My last point focuses on the narrator’s Haiti as a two-face country: both turned towards the Western world and the US with its fast red cars and the evolution of its society, and turned towards Africa and its culture through art, the reign of vodun and zombies at night. Can we read something in the time of the day allotted to the two worlds? Western during the day, African at night – is Laferrière writing about himself, contemporary Haiti, or only his narrator’s Haiti? This division of time seems quite revealing. If we associate day and night with our state of consciousness, and the way Laferrière refers to them also shows us the way, the African Haiti is the “dreamed” country, or in other words, corresponds to the world of dreams: the unconscious. The Western/American Haiti is what the narrator sees during the day, that is to say, in the world of “reality,” when he is conscious. I cannot go into to many details here, but as many of us have already read or heard, Freud referred to the conscious state as the tip of the iceberg, the public world, and the unconscious as what is beneath the water; the “repressed,” the private world, the one of desires and fantasies. As much as African culture is part of contemporary Haitian culture, Laferrière here associates it with the unconscious, the “repressed.” It’s almost as if the narrator’s Haiti was wearing a mask – a western mask – but was hiding its true self and roots. This idea of masks actually makes me think of Frantz Fanon’s Peau noire, masques blancs (1952) – Black Skin, White Masks in English…


“On parle français [en Haïti]” (Michel Martelly, TV5 Monde)

Finally, another telling anecdote about this division in present times happened recently. While current Haitian President Michel Martelly was being interviewed by a French journalist on TV5 Monde in February of this year, he said that Haitians spoke French in Haiti, but « forgot » to mention Creole as the other official language (the only one that all Haitians speak, compared to French which is actually spoken by only about 10%). When Martelly said that Haitians spoke French in Haiti, the French journalist added “and Creole!” and Martelly nodded, only to state again a few seconds later than French is the official language – instead of saying it’s one of the two official languages, “forgetting” Creole again. But is it really an oversight? This goes back to the idea of masks and the dichotomy between public and private: on the one hand, French as a western language is what Haitians speak in the public world, it is used in the government, administration, is seen as one of the language of culture, and is the language Haitians speak, according to Martelly. But on the other hand, Creole, which is the language used in the private sphere and the only language all Haitians speak, has roots in both French and African languages, and seems to be, as a result, publicly repressed.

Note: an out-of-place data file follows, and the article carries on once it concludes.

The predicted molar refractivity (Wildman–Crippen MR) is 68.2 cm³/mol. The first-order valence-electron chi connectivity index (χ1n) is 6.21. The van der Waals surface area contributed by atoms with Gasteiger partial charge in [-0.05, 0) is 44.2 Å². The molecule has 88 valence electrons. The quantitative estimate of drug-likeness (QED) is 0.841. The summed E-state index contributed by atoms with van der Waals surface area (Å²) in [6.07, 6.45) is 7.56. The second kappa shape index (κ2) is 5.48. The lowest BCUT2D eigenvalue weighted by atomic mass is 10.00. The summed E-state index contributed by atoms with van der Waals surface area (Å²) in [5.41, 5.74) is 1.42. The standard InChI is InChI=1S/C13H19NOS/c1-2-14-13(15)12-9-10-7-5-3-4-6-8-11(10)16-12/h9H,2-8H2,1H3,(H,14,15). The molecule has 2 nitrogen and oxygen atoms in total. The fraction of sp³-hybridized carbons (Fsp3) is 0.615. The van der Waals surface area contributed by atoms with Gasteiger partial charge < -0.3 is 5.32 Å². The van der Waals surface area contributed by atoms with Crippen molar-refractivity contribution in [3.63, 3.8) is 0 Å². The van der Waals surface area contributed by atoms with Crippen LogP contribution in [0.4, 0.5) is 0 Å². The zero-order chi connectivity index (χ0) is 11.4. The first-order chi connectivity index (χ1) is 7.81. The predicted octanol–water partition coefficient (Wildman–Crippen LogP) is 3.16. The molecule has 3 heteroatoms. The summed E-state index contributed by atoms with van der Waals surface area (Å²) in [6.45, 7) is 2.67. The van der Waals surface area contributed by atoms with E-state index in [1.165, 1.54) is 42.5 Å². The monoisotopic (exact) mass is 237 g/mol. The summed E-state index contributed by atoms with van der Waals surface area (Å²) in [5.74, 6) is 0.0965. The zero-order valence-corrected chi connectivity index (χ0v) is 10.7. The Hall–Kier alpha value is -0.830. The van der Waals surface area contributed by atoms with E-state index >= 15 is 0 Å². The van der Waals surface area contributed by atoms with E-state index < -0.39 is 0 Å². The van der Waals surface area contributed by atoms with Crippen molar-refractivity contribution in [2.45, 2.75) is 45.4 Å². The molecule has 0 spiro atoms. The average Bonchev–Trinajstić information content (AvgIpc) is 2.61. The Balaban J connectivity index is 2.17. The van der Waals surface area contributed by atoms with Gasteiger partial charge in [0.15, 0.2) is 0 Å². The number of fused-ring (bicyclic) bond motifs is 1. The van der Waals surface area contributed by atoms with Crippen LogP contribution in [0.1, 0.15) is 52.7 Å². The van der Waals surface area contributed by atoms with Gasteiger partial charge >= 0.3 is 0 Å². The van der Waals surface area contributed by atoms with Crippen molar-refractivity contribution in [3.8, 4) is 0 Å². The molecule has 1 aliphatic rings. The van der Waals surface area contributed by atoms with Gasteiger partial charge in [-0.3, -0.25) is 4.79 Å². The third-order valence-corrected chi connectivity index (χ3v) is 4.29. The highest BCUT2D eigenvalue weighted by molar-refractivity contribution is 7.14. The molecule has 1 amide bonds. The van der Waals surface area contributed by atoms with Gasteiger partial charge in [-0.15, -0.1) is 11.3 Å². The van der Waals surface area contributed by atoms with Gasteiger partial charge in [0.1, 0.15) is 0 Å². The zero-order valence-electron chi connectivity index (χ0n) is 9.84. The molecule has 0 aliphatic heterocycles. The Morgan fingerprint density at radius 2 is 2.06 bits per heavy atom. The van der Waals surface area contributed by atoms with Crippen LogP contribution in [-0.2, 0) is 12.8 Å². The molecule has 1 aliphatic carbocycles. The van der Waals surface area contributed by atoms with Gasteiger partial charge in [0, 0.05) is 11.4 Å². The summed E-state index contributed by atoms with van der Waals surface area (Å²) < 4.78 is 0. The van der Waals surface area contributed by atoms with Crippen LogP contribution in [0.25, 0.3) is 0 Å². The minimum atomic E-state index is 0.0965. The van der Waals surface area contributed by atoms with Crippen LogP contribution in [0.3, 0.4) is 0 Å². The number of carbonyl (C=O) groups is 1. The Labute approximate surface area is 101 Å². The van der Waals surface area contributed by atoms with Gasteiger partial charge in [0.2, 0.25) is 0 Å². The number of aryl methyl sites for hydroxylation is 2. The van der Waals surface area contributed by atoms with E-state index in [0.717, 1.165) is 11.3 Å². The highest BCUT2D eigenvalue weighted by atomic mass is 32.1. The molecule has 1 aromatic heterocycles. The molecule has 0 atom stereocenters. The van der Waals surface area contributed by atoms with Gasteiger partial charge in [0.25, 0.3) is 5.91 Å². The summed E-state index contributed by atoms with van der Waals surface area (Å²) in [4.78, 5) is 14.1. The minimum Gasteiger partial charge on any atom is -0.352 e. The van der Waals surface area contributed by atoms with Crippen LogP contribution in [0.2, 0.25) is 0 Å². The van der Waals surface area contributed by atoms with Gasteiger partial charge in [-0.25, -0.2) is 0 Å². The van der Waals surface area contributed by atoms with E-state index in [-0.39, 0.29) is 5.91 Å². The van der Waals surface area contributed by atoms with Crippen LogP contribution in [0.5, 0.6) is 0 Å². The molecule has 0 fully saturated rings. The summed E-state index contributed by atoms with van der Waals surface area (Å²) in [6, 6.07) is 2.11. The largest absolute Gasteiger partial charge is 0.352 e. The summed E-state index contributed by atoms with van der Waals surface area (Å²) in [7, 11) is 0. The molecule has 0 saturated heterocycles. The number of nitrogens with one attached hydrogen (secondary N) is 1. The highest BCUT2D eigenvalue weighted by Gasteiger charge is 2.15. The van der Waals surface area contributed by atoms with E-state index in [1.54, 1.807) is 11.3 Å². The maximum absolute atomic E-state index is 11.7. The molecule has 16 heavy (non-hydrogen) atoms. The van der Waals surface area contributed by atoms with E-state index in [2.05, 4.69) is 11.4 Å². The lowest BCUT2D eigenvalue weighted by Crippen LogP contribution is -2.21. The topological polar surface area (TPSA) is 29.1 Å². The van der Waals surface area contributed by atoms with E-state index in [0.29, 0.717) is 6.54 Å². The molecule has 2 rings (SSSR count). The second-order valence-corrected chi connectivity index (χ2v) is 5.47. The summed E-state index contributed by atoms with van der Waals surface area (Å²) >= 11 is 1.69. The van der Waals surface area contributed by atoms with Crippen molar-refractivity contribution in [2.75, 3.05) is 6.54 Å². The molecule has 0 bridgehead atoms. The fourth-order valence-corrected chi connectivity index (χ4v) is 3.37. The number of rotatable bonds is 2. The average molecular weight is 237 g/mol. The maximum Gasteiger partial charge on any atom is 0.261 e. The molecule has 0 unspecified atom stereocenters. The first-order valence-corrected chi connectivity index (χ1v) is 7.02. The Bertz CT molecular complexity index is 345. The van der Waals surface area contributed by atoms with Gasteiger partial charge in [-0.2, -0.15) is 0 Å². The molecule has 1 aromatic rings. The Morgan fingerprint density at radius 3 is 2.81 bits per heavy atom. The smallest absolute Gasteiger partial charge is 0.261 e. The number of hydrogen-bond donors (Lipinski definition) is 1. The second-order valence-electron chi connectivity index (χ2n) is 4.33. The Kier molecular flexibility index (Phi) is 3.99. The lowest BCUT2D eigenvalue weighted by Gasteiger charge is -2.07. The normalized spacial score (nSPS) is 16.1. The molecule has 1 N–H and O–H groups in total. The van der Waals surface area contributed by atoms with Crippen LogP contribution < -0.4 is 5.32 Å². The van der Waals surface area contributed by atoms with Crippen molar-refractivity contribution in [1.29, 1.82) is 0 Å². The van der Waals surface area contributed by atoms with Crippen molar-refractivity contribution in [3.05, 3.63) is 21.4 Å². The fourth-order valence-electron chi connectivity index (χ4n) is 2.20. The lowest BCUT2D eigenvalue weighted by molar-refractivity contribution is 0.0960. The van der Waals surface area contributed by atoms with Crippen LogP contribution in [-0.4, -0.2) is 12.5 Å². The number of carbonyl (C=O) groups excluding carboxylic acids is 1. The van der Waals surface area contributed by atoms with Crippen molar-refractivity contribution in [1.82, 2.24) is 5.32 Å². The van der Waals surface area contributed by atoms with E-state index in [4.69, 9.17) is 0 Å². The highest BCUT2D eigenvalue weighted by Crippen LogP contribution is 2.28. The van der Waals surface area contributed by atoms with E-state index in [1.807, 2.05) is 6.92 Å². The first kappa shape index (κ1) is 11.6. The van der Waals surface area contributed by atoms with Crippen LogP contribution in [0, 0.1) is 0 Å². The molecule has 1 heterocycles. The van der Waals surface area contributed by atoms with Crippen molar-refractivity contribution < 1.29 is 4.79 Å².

Here is a link to the video in French. Go to 11:00 to watch the extract I am discussing above.


Works cited:

Laferrière, Dany. Pays sans chapeau, Outremont, Québec: Lanctôt Editeur, 1996.

Dubois, Laurent. Avengers of the New World, Cambridge, Mass. : Belknap Press of Harvard University Press, 2004.

12 Years a Slave and the (third) Middle Passage

By Sandie Blaise

I went to the movie theater on Wednesday and finally saw “12 Years a Slave.” For those of you who haven’t seen it yet, it is the story of Solomon Northup, a free black man working as a musician in the state of New York, who got kidnapped in Washington D.C. in 1841 and sold into slavery in the southern states.  The movie is an adaptation of Solomon Northup’s memoirs, 12 Years a Slave, written in 1853. You can see the trailer here:



Beyond the actors’ performances and the movie itself – I hope they will win Academy Awards for such achievements – I wanted to talk about one of the points touched upon in the movie; the free black men abduction, and the way it reiterates the Middle Passage experience with the Mississippi River as an echo of the Atlantic Ocean.

After the Middle Passage and its circular trans-Atlantic trajectory bringing slaves from the coast of Africa to Brazil, the Caribbean or the United States, before circling back to Europe with goods and then Africa to start over again, the Second Middle Passage refers to the domestic slave trade as a second forced migration within the United States.


The Middle Passage